The bad: Houston's non-discrimination act (HERO) is voted down.
In 2009, Houston made history by becoming the largest U.S. city to elect an openly lesbian mayor, Annise Parker. In 2015, it made history again by becoming the most populous city in the U.S. without LGBT legal protections. The Houston Equal Rights Ordinance (HERO) was a sweeping piece of nondiscrimination legislation pertaining to employment and public accommodations that covered a wide range of characteristics including sex, race, ethnicity, disability, sexual orientation, gender identity and pregnancy. The city council approved it in 2014, but the Texas Supreme Court forced the city to put it up to a popular vote this November.
The proposition's opponents, including local pastors and former Houston Astros player Lance Berkman, turned the HERO debate into an ugly anti-transgender smear campaign, claiming that the bill "would allow troubled men who claim to be women to enter women's bathrooms, showers, and locker rooms." The bill failed 61-39 percent, proving that the myth of the transgender bathroom predator is still effective, despite a complete lack of evidence to back it up.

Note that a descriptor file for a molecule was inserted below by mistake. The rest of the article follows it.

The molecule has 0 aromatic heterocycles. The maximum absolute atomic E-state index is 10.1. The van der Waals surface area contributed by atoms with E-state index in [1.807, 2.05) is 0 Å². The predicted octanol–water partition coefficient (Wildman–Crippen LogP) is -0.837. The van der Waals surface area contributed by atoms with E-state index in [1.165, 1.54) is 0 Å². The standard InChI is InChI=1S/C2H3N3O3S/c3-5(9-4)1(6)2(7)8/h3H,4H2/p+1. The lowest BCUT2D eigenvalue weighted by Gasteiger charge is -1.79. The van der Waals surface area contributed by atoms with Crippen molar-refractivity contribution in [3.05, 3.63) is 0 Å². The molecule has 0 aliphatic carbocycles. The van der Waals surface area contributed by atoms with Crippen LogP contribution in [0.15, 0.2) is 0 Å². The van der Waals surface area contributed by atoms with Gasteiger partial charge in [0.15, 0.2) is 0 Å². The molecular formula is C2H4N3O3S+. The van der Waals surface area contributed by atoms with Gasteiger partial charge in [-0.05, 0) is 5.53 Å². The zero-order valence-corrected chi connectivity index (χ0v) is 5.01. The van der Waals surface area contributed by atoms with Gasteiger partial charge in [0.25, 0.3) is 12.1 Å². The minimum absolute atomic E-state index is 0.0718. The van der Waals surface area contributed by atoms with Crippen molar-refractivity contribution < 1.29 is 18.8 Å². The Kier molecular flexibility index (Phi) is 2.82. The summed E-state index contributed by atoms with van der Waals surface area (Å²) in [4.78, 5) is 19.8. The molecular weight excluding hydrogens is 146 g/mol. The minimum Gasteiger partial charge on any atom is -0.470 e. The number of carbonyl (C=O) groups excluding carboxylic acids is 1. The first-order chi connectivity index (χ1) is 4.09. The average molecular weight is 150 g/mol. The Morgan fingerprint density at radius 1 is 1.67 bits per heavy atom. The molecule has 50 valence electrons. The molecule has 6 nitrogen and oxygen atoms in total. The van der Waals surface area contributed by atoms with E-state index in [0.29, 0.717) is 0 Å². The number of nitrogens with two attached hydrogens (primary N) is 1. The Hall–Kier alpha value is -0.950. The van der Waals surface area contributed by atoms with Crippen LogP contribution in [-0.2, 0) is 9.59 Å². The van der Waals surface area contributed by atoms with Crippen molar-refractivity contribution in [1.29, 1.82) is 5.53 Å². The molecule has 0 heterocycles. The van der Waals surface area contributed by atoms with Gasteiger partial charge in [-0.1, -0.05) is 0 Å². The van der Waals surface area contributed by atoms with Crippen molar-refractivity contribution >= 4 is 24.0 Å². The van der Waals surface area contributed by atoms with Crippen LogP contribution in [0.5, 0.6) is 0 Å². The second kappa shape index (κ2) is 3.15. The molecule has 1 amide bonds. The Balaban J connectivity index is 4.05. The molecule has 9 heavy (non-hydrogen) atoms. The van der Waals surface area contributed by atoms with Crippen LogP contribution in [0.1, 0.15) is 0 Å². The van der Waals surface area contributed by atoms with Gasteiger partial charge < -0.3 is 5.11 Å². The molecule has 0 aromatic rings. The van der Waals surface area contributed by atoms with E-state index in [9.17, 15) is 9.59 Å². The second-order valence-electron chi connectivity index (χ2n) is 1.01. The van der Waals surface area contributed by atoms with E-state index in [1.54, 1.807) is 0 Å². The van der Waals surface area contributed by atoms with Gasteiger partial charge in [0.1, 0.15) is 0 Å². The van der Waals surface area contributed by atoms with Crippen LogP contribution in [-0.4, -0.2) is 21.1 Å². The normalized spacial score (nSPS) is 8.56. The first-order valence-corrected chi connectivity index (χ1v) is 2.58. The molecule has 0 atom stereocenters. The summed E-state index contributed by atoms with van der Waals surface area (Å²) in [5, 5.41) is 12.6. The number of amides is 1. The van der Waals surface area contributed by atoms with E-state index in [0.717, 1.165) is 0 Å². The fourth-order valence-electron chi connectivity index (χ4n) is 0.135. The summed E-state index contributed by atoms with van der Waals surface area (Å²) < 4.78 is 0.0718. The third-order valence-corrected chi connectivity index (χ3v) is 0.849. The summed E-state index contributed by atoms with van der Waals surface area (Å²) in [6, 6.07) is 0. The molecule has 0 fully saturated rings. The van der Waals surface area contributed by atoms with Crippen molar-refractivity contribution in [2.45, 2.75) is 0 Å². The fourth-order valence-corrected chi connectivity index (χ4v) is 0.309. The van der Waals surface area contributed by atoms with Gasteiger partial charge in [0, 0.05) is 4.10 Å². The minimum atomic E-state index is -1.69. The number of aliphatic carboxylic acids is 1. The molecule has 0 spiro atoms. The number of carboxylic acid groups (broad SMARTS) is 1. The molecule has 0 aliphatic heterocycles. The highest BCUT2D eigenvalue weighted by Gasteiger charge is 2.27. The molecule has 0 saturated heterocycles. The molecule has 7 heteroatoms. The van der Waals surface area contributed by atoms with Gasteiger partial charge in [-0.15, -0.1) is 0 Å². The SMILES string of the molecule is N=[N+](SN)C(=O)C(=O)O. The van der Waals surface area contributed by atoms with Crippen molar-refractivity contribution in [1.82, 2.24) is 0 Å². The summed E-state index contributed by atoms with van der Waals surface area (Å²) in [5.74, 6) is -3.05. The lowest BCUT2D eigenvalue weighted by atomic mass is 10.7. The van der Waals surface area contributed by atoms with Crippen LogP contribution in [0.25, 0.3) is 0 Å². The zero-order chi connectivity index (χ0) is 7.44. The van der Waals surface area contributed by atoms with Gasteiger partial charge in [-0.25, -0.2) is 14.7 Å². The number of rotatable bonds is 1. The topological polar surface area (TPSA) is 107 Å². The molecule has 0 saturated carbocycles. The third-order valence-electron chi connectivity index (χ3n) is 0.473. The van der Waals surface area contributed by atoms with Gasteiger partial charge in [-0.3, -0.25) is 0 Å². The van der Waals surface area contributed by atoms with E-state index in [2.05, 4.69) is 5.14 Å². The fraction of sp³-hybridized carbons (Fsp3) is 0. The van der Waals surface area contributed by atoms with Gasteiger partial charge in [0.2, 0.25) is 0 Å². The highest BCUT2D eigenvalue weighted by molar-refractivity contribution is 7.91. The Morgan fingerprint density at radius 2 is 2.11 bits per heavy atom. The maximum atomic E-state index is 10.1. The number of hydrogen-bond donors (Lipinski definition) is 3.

The good: Caitlyn Jenner's Diane Sawyer interview.
It's difficult to overstate the importance of Diane Sawyer's groundbreaking sitdown with Caitlyn Jenner. Known to millions of Americans as a gold medal Olympian and the face of Wheaties, Jenner's Eighties icon status gave trans issues an unprecedented limelight in the media. After months of speculation, Jenner announced what many had anticipated: "I'm a woman."
"I am going to change the world," she declared. "My whole life has been getting me ready for this."